My QTLS experience: Lee Norton


What motivated you to undertake Qualified Teacher Learning and Skills (QTLS)? 

I have worked in the Education and Training sector for over ten years, initially supporting Adult Literacy and Numeracy learners with Learndirect e-learning courses, and later moving onto Functional Skills class-based teaching. In 2019-21, I studied the Level 5 Diploma in Education and Training to develop my teaching practice, and afterwards, became motivated to gain professional recognition as a qualified teacher within the sector. I undertook the professional formation programme to pursue this. 

How did you find the process and what did you like about it? 

The process was a bit daunting while deciding what skills to develop. Unlike a formal qualification, QTLS offers free choice regarding what areas you decide to develop, so long as they fall within the Professional Standards. Once I knew what I wanted to work on, however, I found the experience to be very motivating and was surprised at how much I enjoyed developing my practice in areas which I found challenging. I found QTLS enabled me to apply theory to teaching in a more practical sense than teacher training, which helped me to develop my skills further. 


What has undertaking QTLS taught you about yourself? 

During professional formation, I discovered I had the unfortunate tendency to “skip to the end” where teaching. This meant that scaffolding and modelling were not always my stronger points. 

Following this, my peers encouraged me to research Rosenshine’s Principles of Instruction. This has since been an invaluable tool for me, helping me to break down English and mathematical concepts into more manageable steps for my learners, while reminding me to continuously review their progress. As a result of this, I now feel much more “in-tune” with my learners’ development and feel more relaxed digging deeper into the “details” of a topic than previously. 


What impact has QTLS had on your practice and learners? 

Previously, much of my confidence had lain with teaching Level 1 and 2 Functional Skills English and I felt far less confident teaching Entry Level learners. Subsequently, much of my CPD focused on observing colleagues teaching English Basics and ESOL. By observing my colleagues’ lessons, I learned to explain spelling strategies and grammatical concepts in more depth, while using scaffolded questioning, discussion and quizzes to reinforce learning. While incorporating these skills into my own teaching, learners could be observed visibly discussing ideas and reflecting further on what was being taught. Rapport and engagement have grown considerably where teaching Entry Levels and it has been fantastic to see the learners’ confidence growing.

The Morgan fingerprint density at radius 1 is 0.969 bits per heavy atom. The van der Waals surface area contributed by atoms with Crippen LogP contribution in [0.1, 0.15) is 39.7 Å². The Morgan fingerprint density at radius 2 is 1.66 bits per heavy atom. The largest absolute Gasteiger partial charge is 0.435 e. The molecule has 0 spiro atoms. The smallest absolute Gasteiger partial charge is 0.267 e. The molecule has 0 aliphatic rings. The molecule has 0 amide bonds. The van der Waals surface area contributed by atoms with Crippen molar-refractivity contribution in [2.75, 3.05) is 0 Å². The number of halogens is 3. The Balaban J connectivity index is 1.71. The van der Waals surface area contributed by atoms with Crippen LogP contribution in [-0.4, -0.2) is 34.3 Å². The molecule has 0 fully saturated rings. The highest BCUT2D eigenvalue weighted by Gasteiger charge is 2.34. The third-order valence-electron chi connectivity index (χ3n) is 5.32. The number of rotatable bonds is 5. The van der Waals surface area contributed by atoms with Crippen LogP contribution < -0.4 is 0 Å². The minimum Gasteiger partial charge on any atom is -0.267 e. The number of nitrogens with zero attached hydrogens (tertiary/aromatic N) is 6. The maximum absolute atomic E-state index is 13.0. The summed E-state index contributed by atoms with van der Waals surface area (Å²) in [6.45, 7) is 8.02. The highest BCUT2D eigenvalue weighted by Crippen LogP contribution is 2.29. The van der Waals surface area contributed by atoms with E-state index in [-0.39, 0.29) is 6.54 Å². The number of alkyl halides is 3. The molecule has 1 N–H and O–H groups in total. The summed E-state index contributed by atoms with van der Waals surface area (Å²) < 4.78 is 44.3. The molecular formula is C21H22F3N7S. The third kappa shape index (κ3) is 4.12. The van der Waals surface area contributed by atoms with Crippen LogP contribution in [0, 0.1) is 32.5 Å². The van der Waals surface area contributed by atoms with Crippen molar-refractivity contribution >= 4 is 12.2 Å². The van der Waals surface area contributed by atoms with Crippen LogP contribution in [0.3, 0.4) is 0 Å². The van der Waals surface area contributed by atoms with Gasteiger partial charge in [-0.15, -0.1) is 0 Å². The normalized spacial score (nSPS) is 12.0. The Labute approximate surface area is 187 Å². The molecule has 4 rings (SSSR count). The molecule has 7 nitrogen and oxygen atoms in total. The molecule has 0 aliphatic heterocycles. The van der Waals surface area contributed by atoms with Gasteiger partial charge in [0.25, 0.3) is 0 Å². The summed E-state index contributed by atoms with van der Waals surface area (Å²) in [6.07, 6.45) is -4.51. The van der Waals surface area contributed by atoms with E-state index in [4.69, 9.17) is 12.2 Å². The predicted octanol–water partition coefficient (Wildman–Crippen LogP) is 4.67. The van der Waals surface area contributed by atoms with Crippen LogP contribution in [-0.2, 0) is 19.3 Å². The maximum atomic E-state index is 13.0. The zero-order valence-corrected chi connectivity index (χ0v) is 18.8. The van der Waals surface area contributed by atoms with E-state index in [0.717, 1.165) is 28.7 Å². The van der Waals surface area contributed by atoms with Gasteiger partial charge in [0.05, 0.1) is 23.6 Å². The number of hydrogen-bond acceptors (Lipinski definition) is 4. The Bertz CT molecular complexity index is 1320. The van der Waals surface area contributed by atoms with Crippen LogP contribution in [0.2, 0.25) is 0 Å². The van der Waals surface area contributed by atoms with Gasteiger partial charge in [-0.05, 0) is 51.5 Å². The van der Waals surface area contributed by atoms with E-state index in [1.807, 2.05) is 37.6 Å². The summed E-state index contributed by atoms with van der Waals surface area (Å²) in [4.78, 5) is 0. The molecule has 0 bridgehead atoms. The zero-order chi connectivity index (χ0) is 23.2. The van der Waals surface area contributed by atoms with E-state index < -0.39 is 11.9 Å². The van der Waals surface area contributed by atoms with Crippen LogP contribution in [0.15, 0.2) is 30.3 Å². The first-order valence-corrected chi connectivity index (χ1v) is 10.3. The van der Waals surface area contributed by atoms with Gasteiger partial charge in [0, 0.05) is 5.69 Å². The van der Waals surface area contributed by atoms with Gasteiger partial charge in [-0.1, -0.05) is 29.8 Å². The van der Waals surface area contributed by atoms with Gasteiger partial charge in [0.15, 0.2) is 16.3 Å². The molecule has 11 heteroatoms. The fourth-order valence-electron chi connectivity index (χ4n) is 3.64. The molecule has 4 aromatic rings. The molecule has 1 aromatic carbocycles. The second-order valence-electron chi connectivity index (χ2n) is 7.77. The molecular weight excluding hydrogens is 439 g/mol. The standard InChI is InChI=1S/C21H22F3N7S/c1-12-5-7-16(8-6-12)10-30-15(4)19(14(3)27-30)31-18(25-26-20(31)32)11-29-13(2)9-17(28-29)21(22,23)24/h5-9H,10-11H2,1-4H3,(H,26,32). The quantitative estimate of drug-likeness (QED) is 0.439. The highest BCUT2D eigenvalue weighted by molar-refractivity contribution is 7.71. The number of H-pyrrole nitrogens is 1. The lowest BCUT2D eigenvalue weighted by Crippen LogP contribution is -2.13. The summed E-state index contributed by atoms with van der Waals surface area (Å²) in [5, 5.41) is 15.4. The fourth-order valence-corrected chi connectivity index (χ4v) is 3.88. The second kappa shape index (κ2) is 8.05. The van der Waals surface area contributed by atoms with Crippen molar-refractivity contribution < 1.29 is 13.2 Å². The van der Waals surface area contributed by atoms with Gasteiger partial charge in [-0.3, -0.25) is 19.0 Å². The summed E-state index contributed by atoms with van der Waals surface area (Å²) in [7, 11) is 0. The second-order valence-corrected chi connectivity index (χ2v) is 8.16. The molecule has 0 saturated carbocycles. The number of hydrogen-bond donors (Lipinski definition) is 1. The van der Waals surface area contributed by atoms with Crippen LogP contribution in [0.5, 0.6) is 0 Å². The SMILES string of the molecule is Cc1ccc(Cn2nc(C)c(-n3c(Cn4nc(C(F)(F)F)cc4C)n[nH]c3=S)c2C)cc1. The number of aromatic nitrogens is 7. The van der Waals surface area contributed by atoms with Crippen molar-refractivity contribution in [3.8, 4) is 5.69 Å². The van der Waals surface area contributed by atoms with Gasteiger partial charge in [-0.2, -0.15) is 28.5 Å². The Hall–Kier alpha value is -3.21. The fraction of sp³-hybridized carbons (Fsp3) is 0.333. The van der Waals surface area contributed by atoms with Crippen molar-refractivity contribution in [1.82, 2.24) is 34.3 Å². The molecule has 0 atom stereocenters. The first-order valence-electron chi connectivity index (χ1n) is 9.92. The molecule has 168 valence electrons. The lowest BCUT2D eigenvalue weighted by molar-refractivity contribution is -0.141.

What impact has QTLS had on your organisation? 

Adult Learning runs Functional Skills English and maths courses at mixed levels across Norfolk. For a long time, our English course in Cromer did not have a post-pandemic home and was taught online. This, in my opinion, is not always the best delivery method for teaching Entry Level learners. In September, we returned to teaching in the Merchant’s Place venue where most of the group were Entry Level learners. Fast-forward six months, our students have “gelled” together as a class, are happily engaged and look forward to their lessons. I do not believe the level of engagement would have been reached without much of the advice and reflective practice gained during the professional formation. In particular, learning how to model, scaffold and review learning has been a great help for keeping students engaged and checking that the taught content is level-appropriate.  


What are you going to do next and how will you continue to develop your practice? 

I am beginning to teach GCSE English Language from September alongside Functional Skills. To help me prepare, I have signed up for the ETF’s next Teaching GCSE English: Develop your practice Level 5 module. I am looking forward to learning about current research and practice which can help me to motivate and inspire GCSE students. 


What advice would you give teachers/trainers who are thinking of undertaking QTLS? 

For QTLS, it can be difficult to decide what areas to focus on for the professional formation as there are many areas you can explore within the Professional Standards. It is important during this time to discuss your practice and seek advice from your network, whether the person who leads your department’s curriculum, an experienced colleague or someone from your own learning and development department. Without the support and mentorship of my curriculum lead, Kathy Shaw, and former Level 5 Diploma in Education and Training tutor, Julia Musson, I would have struggled momentously deciding what to work on and lost out from some invaluable advice throughout my QTLS journey. 


Finally, please tell us a fun fact about yourself! 

I am a brown and white belt student of Shotokan karate and regularly take part in our dojo’s competitions. I have a growing collection of bronze medals – usually given as consolation prizes for entering… and not getting very far… One day it is my hope to get a silver medal where there are more than two entrants in my grade and age category. 

Teacher Helping A Student In A Digital Class


QTLS is the badge of professionalism for post-14 education and training. It’s aimed at helping you advance your career and to demonstrate your expertise and experience to your colleagues, employers and learners.